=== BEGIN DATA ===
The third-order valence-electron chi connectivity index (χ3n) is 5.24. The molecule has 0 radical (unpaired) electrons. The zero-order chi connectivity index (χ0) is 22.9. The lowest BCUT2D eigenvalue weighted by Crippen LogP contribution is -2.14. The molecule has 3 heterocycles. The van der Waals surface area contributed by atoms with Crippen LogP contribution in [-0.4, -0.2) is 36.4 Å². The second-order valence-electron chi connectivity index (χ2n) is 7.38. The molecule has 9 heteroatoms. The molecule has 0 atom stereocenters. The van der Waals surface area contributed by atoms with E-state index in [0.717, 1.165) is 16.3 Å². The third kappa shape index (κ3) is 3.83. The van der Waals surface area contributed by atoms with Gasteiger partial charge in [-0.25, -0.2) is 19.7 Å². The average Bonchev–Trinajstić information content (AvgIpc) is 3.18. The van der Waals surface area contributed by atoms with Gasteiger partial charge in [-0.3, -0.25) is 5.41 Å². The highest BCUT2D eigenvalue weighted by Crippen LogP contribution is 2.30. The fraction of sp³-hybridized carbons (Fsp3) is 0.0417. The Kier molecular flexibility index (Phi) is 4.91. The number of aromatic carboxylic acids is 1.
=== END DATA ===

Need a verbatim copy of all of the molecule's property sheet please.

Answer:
The third-order valence-electron chi connectivity index (χ3n) is 5.24. The molecule has 0 radical (unpaired) electrons. The zero-order chi connectivity index (χ0) is 22.9. The lowest BCUT2D eigenvalue weighted by Crippen LogP contribution is -2.14. The molecule has 3 heterocycles. The van der Waals surface area contributed by atoms with Crippen LogP contribution in [-0.4, -0.2) is 36.4 Å². The second-order valence-electron chi connectivity index (χ2n) is 7.38. The molecule has 9 heteroatoms. The molecule has 0 atom stereocenters. The van der Waals surface area contributed by atoms with E-state index in [0.717, 1.165) is 16.3 Å². The third kappa shape index (κ3) is 3.83. The van der Waals surface area contributed by atoms with Gasteiger partial charge in [-0.25, -0.2) is 19.7 Å². The average Bonchev–Trinajstić information content (AvgIpc) is 3.18. The van der Waals surface area contributed by atoms with Gasteiger partial charge in [-0.3, -0.25) is 5.41 Å². The highest BCUT2D eigenvalue weighted by Crippen LogP contribution is 2.30. The fraction of sp³-hybridized carbons (Fsp3) is 0.0417. The Kier molecular flexibility index (Phi) is 4.91. The number of aromatic carboxylic acids is 1.